Mar 14, 2022
What do BJP’s recent assembly victories mean for India’s national security and foreign policy? Of the five states that went into elections recently, the BJP retained all the four states and the Congress party lost the Punjab elections. AAP’s victory in Punjab or the Congress party’s loss in all the five states may not have much of an impact on India’s foreign and security policies, but BJP’s victories will have significant implications for them.
For sure, the recent electoral victories have further strengthened the central government led by Narendra Modi, with commentators even suggesting that there is no stopping of Modi till 2029. Polemic and speculations apart, this means that the Modi government knows that it has the mandate, and a strong one at that, to pursue its foreign policy goals in a resolute manner.
Whether or not there is thinking within the government to chart a grand strategy for the country is something we can only speculate on; but if it does, this is the time to pursue it without worrying about electoral upsets.
What BJP’s electoral victories emphatically underscore is the fact that China’s aggression did not influence the electoral outcomes. That China is in illegal occupation of Indian territory since the summer of 2020 and that it keeps nibbling at the Indian territory along the Line of Actual Control (LAC) hardly mattered to the Indian electorate, from Manipur through UP to Goa. A cursory glance at the election campaigns also shows that Chinese land grab was hardly a campaign issue during the recent elections.
The message is clear: foreign and security policy hardly matters if domestic issues can evoke more emotional responses than security issues. While this does help the government to take calculated decisions to counter the Chinese aggression without looking over its shoulders, it could also encourage passivity and denial towards the aggression. Whether the government will now increase its efforts at dealing with the Chinese aggression is something we will have to wait and see.
One of the main concerns for the country’s national security establishment today is the situation in Kashmir. Although there is a certain cold peace in the Valley today, there is little doubt that the situation there is far from normal and much of New Delhi’s national security attention, as well as resources, is focused there. That the government’s handling of the Kashmir situation was not an issue in the recent elections also shows that the government can continue with its current policy there no matter the material or reputational costs.
More so, having emphatically made the argument that the withdrawal of the special status and the bifurcation of the state was the right thing to do, the government is unlikely to rethink that position, much less an electorally strengthened one. This could however make peace with sustainable Pakistan more difficult.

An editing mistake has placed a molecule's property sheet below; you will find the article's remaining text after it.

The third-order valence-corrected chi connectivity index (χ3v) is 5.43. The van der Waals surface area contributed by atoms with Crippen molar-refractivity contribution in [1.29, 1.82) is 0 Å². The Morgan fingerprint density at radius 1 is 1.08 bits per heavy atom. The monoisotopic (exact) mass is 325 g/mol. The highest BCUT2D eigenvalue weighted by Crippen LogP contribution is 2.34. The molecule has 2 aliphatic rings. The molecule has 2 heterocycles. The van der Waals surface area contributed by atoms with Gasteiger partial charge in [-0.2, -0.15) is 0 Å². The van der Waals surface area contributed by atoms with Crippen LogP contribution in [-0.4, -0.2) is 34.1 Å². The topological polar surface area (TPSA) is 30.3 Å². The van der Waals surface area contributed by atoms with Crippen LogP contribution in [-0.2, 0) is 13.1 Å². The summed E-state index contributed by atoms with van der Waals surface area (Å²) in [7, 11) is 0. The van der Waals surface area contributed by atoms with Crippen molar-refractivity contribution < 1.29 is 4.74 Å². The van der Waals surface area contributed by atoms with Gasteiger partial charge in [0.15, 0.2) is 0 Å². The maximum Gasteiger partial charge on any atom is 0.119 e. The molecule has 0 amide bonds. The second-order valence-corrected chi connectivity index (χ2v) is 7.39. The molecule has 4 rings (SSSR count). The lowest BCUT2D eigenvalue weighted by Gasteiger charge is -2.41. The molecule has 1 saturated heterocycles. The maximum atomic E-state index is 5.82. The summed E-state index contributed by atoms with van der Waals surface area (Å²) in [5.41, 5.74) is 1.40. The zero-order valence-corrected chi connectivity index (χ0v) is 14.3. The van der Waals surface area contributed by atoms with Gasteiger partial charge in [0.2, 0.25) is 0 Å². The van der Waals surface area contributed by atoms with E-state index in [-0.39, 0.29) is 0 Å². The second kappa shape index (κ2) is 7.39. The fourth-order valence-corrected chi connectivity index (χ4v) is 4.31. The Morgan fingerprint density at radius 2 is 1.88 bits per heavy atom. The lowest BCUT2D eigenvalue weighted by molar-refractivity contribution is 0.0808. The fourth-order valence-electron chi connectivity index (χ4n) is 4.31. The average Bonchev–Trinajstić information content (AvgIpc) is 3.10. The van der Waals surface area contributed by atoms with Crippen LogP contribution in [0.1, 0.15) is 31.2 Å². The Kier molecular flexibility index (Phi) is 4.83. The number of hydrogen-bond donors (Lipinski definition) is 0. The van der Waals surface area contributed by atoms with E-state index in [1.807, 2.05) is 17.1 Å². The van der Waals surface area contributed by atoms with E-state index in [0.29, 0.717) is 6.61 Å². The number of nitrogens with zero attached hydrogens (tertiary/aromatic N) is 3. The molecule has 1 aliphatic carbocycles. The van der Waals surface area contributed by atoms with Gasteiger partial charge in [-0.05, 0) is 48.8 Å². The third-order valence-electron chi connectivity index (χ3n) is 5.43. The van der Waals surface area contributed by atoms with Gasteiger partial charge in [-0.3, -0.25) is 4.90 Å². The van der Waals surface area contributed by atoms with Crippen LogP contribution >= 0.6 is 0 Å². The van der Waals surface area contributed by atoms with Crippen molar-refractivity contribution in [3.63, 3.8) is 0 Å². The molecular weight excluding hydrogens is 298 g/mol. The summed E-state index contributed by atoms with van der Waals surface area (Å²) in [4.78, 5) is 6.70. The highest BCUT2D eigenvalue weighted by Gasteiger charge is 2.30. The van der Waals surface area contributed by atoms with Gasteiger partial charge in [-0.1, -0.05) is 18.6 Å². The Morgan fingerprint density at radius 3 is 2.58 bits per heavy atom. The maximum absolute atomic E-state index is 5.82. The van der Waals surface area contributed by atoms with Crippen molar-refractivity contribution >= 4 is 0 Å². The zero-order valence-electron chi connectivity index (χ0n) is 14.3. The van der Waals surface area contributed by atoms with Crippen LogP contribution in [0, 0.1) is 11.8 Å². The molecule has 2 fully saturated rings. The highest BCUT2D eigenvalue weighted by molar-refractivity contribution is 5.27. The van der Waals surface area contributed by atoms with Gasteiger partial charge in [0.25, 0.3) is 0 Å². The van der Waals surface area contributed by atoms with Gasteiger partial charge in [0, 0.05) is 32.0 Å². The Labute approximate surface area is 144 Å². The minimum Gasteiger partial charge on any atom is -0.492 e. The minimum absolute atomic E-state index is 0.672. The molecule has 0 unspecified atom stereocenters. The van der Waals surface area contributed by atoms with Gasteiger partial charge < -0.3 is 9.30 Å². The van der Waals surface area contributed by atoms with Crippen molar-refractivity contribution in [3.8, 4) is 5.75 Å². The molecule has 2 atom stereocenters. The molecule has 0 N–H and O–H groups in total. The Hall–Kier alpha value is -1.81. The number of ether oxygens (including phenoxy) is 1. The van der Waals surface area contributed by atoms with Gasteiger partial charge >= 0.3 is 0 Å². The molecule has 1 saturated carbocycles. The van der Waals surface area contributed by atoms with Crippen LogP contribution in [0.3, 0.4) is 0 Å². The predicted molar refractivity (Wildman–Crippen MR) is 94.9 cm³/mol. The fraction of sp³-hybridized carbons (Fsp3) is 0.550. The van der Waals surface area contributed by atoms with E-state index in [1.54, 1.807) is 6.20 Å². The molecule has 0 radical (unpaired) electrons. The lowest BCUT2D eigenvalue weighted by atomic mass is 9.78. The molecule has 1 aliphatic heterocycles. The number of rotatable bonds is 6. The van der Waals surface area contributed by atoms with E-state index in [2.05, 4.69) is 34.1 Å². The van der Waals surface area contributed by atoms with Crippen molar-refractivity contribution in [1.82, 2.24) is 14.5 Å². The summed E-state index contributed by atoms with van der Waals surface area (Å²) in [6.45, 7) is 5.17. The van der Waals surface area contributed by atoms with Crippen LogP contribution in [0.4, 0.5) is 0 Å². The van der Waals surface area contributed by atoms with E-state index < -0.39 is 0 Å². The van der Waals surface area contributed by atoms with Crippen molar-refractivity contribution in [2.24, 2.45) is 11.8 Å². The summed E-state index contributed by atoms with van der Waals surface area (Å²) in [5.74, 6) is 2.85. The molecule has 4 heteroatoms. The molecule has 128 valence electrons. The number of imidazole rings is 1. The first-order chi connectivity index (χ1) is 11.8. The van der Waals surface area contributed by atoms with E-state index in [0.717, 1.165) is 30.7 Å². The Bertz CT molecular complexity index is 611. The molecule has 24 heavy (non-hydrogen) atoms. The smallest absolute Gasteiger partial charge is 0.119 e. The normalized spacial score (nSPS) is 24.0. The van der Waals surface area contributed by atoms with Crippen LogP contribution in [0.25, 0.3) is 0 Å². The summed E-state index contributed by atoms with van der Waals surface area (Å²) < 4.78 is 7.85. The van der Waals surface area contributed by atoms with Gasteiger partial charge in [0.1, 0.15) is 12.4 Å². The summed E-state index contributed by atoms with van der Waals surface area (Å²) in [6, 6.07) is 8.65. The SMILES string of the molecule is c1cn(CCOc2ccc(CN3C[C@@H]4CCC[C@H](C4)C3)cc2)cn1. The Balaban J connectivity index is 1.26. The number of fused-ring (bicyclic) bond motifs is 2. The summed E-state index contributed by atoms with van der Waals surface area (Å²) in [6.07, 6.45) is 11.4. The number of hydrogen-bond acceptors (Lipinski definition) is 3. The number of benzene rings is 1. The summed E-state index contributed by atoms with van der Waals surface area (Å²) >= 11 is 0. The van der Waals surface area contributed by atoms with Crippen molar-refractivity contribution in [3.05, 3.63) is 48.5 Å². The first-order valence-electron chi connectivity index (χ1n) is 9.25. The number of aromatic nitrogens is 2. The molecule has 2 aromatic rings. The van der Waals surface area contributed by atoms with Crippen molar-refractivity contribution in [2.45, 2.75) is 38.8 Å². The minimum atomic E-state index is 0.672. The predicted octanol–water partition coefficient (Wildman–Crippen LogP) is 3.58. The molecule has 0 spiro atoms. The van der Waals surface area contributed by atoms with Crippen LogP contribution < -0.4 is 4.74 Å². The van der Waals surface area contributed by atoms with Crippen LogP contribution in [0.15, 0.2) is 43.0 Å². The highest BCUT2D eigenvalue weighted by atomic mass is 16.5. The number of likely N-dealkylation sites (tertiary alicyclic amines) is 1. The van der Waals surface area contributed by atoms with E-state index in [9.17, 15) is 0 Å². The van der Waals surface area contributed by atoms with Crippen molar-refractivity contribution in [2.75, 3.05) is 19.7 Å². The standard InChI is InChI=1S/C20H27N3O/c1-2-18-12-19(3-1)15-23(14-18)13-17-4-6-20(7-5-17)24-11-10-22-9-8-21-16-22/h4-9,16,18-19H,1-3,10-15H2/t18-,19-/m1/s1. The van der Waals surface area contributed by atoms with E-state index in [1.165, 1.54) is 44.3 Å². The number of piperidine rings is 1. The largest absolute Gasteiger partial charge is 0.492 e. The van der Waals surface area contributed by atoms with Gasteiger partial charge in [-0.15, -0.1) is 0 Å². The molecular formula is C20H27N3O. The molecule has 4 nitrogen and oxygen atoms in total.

Vis-à-vis Pakistan itself, however, a strengthened Modi government has a free hand: to make peace or to continue with the status quo. There appears to be an understanding between the two sides that the current calm on the borders serves both sides well. So the no-peace no-war situation is likely to endure unless something dramatic happens – even the recent missile misfiring by the Indian side did not damage the current calm. So the question is whether the Modi government would be able to chart a new course with Pakistan.
The simple answer is that it can if it wants to. If the current thaw continues, the Modi government stands to gain. And if Modi can create a new opening in the clam but testy relationship, he may have even more support domestically.
India refused to join the Regional Comprehensive Economic Partnership that entered into force earlier this year given its concerns about how this would impact the domestic economy. A government reeling under the fierce resistance from the farmers on the controversial farm laws question was not prepared to sign on to the RCEP. India’s reluctance towards Free Trade Agreements in general also had its roots in domestic pushback and costs.
The recent electoral victories may change that given how the farmers’ agitation had no debilitating effect on the electoral outcomes. Modi government, after having recently signed the India-UAE FTA, was already preparing to finalise several more FTAs. The assembly victories could quicken this process.
Modi 1.0 witnessed a great deal of foreign policy activism primarily spearheaded by the prime minister himself. However, there was a palpable reduction in this spirited foreign policy activism during Modi 2.0 (contributed to also by Covid 19 restrictions). The recent victories do provide the government with a mandate to pursue creative and new foreign policy goals.
The question however is whether the government has the material (read personnel) capacity to do so. Put differently, even a strong government in New Delhi has limited foreign policy capacity to pursue innovative foreign policy goals. This is a result not of domestic elite consensus but a result of institutional weaknesses. So we may see more resoluteness in Modi’s government’s foreign policy from hereon, but we may not see much creativity or, for that matter, action.
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Happymon Jacob is Associate Professor at the School of International Studies, Jawaharlal Nehru University (JNU) and the honorary director of the Council for Strategic and Defense Research. New Delhi. He is the author of Line on Fire: Ceasefire Violations and India-Pakistan Escalation Dynamics (Oxford University Press, 2019), and Line of Control: Traveling with the Indian and Pakistani Armies (Penguin Viking 2018)
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